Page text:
After a huge storm yesterday and the inevitable roof leak, we had to take our scrim down for a quick wash and dry….. This morning Sarel had to suffer the consequences of being the only man in the studio…..Click here
Sarel and I, presented a Macro Workshop for Nikon at Nikon House recently, and as always loved every minute of it! Macro photography has always been a firm favourite with photographers, novices and pro’s alike. Illustrating that it can be really easy and affordable on top of that, gives us such joy. I believe that it is for this reason that the McRofuzer http://photowise.co.za/product-category/mcrofuzer/ lies so close to our hearts.
I have pondered my own fascination with photographing little things and goggo’s and the “usually unseen” on many occasions? What is it in human nature (and my own) that makes Macro Photography so irresistible?
I suspect that in my case it is the sense of discovering something wonderful when you realize that there are hairs on bees or ants. Or perhaps the marvel that creation is spectacular and that we mostly do not stop for a few extra seconds to look or to actually really see. What adds to the experience for me is the actual “stopping”. I run too much, I am way too busy and even my photography has become about “how many shoots in a day” or “how quickly can we do this shoot?”. Macro in a sense affords me the luxury to just stop! To spend time on pondering exposure, how to sneak up on my subjects and how to light them. It challenges me to apply my skills and knowledge and to actually think about it. Ever noticed how aware you become of your breathing?
I love quoting Freeman Patterson: “Photography – both the craft and the art – helps me to be. It allows and enables me to live creatively, which is to honour Creation and my own existence.”
That is Macro Photography for me!
Add many hours of very hard work, to fighting spirits.
Mix in a lot of love and dedication.
Dry the tears, kneed the aching muscles.
Add the love and support of awesome students, clients and friends.
Persevere for 6 weeks….et voila!!!
#126 on my bucket list: “Photograph the rat race that necessitate the existence of a photographic bucket list in the first place”.
“One step at a time
There’s no need to rush
It’s like learning to fly
Or falling in love
It’s gonna happen when it’s
Supposed to happen that we
Find the reasons why
One step at a time”
Lyrics: Jordan Sparks
How to: Slower Shutter speeds (relative to the movement happening in the scene).
The resent re-discovery of a camera bag containing some old lenses in the dark depths of my parents’ store room set this lazy Sunday afternoon project in motion.
As it is, I am hooked on macro photography, and despite having a dedicated macro lens I have always wanted to try this. Needing only an old 50mm lens with a manual aperture ring and two adaptor rings, this is a fairly inexpensive means to try out macro.
The principle of this make-shift macro it to attach the two lenses to each other, using the filter threads on each lens – effectively reversing the front lens.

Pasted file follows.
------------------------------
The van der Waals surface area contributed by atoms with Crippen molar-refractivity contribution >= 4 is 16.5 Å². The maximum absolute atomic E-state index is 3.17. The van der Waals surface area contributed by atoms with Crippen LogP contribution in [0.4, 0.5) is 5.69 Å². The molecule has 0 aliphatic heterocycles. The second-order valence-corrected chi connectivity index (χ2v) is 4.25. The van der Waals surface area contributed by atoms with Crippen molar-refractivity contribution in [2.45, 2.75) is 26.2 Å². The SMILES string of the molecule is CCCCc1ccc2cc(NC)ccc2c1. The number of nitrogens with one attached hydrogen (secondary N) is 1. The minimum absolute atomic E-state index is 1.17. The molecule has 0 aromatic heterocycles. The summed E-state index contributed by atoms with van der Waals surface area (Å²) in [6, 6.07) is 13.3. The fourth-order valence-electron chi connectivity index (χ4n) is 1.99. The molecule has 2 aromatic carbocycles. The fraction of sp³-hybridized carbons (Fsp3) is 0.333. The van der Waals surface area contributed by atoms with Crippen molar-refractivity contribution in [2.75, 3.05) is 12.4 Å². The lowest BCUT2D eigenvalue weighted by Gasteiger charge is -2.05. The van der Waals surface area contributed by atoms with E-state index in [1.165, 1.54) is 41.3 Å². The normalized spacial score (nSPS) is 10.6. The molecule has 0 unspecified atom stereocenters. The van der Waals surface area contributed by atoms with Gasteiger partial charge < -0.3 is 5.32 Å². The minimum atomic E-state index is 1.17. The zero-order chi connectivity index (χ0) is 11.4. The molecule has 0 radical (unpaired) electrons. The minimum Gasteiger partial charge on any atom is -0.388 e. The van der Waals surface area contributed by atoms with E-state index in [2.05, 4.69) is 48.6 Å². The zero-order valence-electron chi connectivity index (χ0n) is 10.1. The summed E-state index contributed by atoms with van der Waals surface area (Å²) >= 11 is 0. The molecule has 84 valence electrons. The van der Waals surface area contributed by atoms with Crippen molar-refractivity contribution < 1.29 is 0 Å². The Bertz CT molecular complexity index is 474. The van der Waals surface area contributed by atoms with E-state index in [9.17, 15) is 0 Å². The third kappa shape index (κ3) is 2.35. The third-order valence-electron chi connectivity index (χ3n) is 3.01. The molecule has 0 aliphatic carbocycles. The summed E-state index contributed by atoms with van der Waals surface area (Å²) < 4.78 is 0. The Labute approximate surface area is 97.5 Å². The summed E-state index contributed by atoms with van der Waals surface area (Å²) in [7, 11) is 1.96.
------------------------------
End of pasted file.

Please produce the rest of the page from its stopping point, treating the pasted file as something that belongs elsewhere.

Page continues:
This is how to do it:
During the school holidays I had a unique set of challenges:
~ Get as much as possible camera time – it is so good for my soul
~ Amuse the kids (parking them in front of the TV is not an option) – quality time
~ Get some funky images for my portfolio
~ Write a blog
If I have learned something about children over the years, it is that they have imaginations second to none. Alternate universes do exist and in these far away awesome places anything goes and everything is possible and real. With this ability to believe almost anything, comes a good dose of curiosity. It was exactly these characteristics I intended to use (read: misuse) to entrap my poor innocent victims to a few hours of photography bliss. A quick explanation and demo had them convinced that my camera could see through them and that they were in fact mere ghosts (friendly ghosts, specifically).
I have been complaining to those close to me recently, that I would have to make a definite effort to photograph in ways which are outside of my comfort zone. I would have to go and do the landscapes and the wildlife stuff and not always do macro and creative photography. The challenge is my life style (and I am not making excuses) – I am just too busy! Macro is just so convenient! 30 minutes with my camera and window light from the dining room window and voila! I have images. My garden is so beautiful this time of year and the straight forward record type shots are just not doing it justice….. macro remains the firm favourite, but all the creative techniques are just so much fun and images are generally “show stoppers”.
We just love weddings and our South African summers make for stunning wedding pictures. We are spoilt for choice from awesome venues, beautiful lush gardens, thunderstorm skies, and last but not least lovely brides.
A few Wedding tips for brides
Yes, it was cold! Bitterly cold! Yes, it was fantastic! Yes, we will do it all again if we got the chance.
The week-end was all about light. We painted with light, hunted some bugs with our Macro lenses, made star trails and astro-lanscapes over the Eastern Freestate Landscapes and framed beautiful landscapes.
Reflecting on the weekend, I have to admit that it is in fact out students who make these trips a huge success. Despite the cold, fun was had by all.
“But I see your true colors
I see your true colors
And that’s why I love you
So don’t be afraid to let them show
Your true colors
True colors are beautiful,
Like a rainbow”
Lyrics: True colors – Cindy Lauper
Those of you who have been reading my recent blogs or have listened to me going on and on about visual design, the analysis of the design elements and also the potential symbolism of the elements would not be surprised by what follows: